Columbus, OH: Justin Pearson Commentary – City Ordinances Should Help Foster Food Trucks

By Justin Pearson |


Daniel McCarthy is a spud stud. His food truck, Tatoheads, which serves up various tasty treats that pay homage to the potato, has quickly accumulated fantastic reviews and a devoted following. Now he would like the Columbus City Council to update the vending laws, so he and other food truckers can create more jobs and make the Arch City a tastier place for everyone.

But for that to happen, city leaders must first make some changes to laws that are standing in the way.

The food-truck craze has expanded nationwide, resulting in countless new jobs and innovative culinary delights. It is no surprise that Columbus residents have enthusiastically welcomed food trucks.

Unfortunately, the recent influx of food trucks has caught some Columbus officials off-guard, leading to inconsistent and arbitrary results. For example, Daniel’s employee was ticketed for not having his own commercial sales license, even though the employee was not actually required to have one. Although the city eventually dropped the bogus charge, it took four trips to court by Daniel and thousands of dollars in lost business to do so.

To their credit, the mayor and city council members have acknowledged that there are enforcement problems and that the current laws, which require food trucks to obtain a peddler’s license, are outdated. Better still, they have expressed a desire to work with food-truck owners to come up with laws that will allow this budding culinary movement to flourish.


Brian Reed, owner of the Mojo TaGo food truck and president of the Central Ohio Food Truck Association, is cautiously optimistic that local officials want to do the right thing. However, he also knows that a vocal minority of politically connected restaurant owners will attempt to protect themselves from competition by pushing for restrictions on food trucks.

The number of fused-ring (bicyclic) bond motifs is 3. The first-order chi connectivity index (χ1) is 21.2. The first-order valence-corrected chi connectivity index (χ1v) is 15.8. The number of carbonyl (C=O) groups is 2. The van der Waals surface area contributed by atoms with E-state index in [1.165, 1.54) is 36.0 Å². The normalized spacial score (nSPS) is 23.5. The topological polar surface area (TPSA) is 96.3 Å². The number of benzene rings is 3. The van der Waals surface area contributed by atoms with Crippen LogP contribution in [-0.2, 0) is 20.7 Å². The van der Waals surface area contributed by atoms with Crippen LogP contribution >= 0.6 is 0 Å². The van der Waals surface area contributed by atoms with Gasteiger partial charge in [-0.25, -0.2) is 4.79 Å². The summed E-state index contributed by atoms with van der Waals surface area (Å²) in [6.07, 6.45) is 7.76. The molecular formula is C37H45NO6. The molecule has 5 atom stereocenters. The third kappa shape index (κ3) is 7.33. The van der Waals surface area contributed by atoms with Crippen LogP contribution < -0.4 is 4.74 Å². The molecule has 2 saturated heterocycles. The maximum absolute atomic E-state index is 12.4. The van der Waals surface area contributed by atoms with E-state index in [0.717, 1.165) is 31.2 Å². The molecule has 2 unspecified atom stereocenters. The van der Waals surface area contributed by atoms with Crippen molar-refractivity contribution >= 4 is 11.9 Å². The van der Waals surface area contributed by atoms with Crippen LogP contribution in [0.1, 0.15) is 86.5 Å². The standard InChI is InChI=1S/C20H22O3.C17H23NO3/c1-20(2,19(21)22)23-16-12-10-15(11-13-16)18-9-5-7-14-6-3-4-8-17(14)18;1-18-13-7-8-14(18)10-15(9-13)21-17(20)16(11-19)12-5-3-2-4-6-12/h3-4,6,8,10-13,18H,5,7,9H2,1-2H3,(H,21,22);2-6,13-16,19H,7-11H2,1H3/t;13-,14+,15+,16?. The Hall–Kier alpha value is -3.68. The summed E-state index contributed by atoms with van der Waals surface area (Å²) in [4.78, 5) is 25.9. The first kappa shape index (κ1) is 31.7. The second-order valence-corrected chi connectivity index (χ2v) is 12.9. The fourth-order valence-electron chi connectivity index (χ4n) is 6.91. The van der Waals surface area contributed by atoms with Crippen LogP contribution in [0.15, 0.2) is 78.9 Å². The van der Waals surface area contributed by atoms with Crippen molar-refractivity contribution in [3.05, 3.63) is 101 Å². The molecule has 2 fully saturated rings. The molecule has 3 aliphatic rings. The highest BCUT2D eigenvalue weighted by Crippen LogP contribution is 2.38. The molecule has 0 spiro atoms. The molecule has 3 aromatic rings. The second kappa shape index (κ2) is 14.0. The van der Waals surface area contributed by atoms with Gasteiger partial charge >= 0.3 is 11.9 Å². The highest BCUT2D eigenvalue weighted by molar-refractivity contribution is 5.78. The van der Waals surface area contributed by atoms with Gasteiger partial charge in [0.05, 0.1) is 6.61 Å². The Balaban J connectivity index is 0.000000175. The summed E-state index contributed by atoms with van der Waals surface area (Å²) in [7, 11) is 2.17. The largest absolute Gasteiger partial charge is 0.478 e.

The council should reject such calls for anti-competitive regulations and let consumers decide where they want to buy their lunch. As a recent report by the Institute for Justice demonstrates, food trucks bolster, not harm, surrounding restaurants and other businesses, particularly in cities such as Los Angeles and Austin that have embraced food trucks. Food trucks increase foot traffic and draw new customers to neighborhoods where restaurants are located. Food trucks can also lead to the creation of new brick-and-mortar restaurants and provide an innovative way for existing businesses to reach different consumer markets.

No reasonable person would argue that the government should forbid two competing brick-and-mortar businesses from opening near each other. The fact that one business happens to have wheels on it does not justify discrimination.

Some have argued that cities should discriminate against food trucks because they have an unfair advantage over restaurants, but there is no evidence that such an advantage exists. To the contrary, food trucks cannot carry as much inventory as restaurants, cannot serve as many people as restaurants and are completely at the mercy of the weather.

Laws that make it difficult for food trucks to operate do no favors for established restaurants, nor do they help other types of local businesses that would like to sell their products to the food trucks’ customers. And these restrictions certainly do not help consumers, who want the diversity of reasonably priced, quality food options that food trucks provide.

Moreover, as several federal courts have recognized, laws designed solely to protect some businesses at the expense of others are unconstitutional.

As council members proceed to change the city’s regulations, they should follow the examples of cities such as Los Angeles and Austin, whose laws generally abstain from protectionism and focus instead on providing reasonable solutions to public health and safety issues, such as trash disposal and traffic safety.

Brian, Daniel and other food-truck owners are making Columbus a better place to live for everyone, but this will continue only if the city council embraces the rights of customers and entrepreneurs.